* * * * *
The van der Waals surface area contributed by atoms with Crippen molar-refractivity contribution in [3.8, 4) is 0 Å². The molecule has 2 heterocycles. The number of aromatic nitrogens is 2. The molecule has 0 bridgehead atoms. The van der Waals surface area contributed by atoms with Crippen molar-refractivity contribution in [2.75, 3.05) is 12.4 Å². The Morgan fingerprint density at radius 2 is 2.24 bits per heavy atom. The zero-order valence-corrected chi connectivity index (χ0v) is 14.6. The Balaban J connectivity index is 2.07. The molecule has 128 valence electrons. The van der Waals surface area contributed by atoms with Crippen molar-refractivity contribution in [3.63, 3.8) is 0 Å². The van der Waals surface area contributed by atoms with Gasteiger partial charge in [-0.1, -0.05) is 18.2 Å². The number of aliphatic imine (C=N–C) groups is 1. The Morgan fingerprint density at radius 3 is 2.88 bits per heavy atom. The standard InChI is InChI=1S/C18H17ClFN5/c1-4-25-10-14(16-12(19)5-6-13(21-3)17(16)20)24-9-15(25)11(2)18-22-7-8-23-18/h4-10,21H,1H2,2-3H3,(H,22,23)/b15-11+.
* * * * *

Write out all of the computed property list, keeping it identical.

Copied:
The van der Waals surface area contributed by atoms with Crippen molar-refractivity contribution in [3.8, 4) is 0 Å². The molecule has 2 heterocycles. The number of aromatic nitrogens is 2. The molecule has 0 bridgehead atoms. The van der Waals surface area contributed by atoms with Crippen molar-refractivity contribution in [2.75, 3.05) is 12.4 Å². The Morgan fingerprint density at radius 2 is 2.24 bits per heavy atom. The zero-order valence-corrected chi connectivity index (χ0v) is 14.6. The Balaban J connectivity index is 2.07. The molecule has 128 valence electrons. The van der Waals surface area contributed by atoms with Crippen molar-refractivity contribution in [3.63, 3.8) is 0 Å². The van der Waals surface area contributed by atoms with Gasteiger partial charge in [-0.1, -0.05) is 18.2 Å². The number of aliphatic imine (C=N–C) groups is 1. The Morgan fingerprint density at radius 3 is 2.88 bits per heavy atom. The standard InChI is InChI=1S/C18H17ClFN5/c1-4-25-10-14(16-12(19)5-6-13(21-3)17(16)20)24-9-15(25)11(2)18-22-7-8-23-18/h4-10,21H,1H2,2-3H3,(H,22,23)/b15-11+.